Next week I’ll talk about moving from the welcoming moments into the message, sermon, or homily.

 

Demystifying Your Wedding Ceremony: A Series

Because who doesn’t want to have a blog (or blog series) with the word “demystifying” in it?

Well, here we are chugging straight towards one year of blogging. And wow, have I learned a lot. I hope you have, too.

Time to tackle new things . . . like a blog series! Over the next few weeks, we are going to unpack the wedding ceremony structure for you. Our hope is that it helps you better write and customize your wedding ceremony, as well as better understand what is happening in any wedding ceremony (and even your actual marriage).

There is a basic structure to almost any wedding ceremony no matter the cultural or religious background.  This serves several purposes. First, people function better when they aren’t trying to figure out what is going on.  That goes for the bride and groom, as well as the guests. And when there is a flow and structure, people focus on what is happening, and are far more vested in the moment and the ritual . . . which is actually pretty important and amazing!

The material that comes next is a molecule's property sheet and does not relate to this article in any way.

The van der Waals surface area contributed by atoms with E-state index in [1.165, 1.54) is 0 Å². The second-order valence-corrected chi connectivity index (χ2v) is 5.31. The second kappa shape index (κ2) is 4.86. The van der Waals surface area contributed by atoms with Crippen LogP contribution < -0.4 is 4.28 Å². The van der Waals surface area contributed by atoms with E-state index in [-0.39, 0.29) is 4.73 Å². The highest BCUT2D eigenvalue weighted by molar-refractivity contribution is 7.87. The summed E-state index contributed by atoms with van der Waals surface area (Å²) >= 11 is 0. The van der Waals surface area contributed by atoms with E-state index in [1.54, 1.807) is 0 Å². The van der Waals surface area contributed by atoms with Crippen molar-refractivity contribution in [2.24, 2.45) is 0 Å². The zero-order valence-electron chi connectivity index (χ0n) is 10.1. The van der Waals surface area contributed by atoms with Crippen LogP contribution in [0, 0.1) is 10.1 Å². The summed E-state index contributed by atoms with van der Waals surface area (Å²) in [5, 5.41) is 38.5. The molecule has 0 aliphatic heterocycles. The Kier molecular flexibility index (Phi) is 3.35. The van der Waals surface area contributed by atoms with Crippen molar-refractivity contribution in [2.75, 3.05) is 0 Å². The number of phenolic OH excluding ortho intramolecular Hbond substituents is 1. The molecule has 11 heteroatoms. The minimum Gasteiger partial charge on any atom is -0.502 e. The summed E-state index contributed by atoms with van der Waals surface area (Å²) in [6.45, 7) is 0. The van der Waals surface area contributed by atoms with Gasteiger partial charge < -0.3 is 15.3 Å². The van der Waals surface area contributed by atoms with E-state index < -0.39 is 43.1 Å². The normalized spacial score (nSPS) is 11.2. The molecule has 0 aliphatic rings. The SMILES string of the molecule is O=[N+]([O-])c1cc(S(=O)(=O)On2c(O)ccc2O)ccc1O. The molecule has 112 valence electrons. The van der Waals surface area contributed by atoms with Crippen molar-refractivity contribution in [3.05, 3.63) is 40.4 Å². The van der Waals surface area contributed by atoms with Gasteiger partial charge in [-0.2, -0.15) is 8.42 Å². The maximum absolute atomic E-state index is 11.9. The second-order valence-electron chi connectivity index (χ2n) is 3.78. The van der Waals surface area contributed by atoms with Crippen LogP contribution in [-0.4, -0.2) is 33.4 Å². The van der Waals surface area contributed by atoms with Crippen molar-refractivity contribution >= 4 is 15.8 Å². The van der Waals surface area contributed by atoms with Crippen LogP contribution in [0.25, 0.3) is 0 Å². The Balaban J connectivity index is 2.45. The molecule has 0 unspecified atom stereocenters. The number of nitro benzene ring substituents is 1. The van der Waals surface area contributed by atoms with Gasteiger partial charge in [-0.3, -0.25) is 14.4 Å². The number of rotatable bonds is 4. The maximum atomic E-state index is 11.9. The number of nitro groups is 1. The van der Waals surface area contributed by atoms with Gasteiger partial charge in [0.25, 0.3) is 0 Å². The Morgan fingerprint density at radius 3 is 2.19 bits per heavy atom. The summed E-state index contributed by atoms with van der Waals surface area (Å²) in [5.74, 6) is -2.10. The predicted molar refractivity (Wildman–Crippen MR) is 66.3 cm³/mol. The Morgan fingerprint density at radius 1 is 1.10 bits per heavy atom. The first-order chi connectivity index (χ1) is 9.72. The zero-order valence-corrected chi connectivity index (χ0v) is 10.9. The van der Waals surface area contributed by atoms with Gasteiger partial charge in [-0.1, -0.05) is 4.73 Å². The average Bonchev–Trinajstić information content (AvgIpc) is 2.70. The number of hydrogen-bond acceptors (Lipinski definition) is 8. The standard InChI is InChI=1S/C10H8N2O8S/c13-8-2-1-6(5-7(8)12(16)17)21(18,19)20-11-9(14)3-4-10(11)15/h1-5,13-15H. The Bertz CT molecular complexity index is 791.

A basic structure also helps provide a framework from which to edit. It is much easier to edit and customize a document when you know what you are editing and customizing. A great example is adding a reading. Readings function best as a compliment to the marriage address. Occasionally they can help close out a ceremony. Sticking them in the welcome section can seem jarring and disjointed.

Finally, perhaps most importantly, the overall structure of a wedding should always have one goal:  to unite two people in the bond of marriage. Keeping the end goal in mind keeps weddings from digressing into other messages or platforms, or shifting focus away from the couple. With the goal always centered on the couple, the wedding ceremony structure can equip the couple to do just that – remain centered in their own marriage even as life throws along its inevitable, for better or worse, curveballs.

Next week? We’ll talk about the opening moments of a ceremony: the introduction, welcome, and gathering of the ceremony.

Getting to “I Do” with Wedding Reviews

My mission is to create families through marriage.  It’s fun, meaningful, and truly my vocation. My preference, of course, is to spend all my time with my couples writing ceremonies, talking about marriage, and getting to know each other.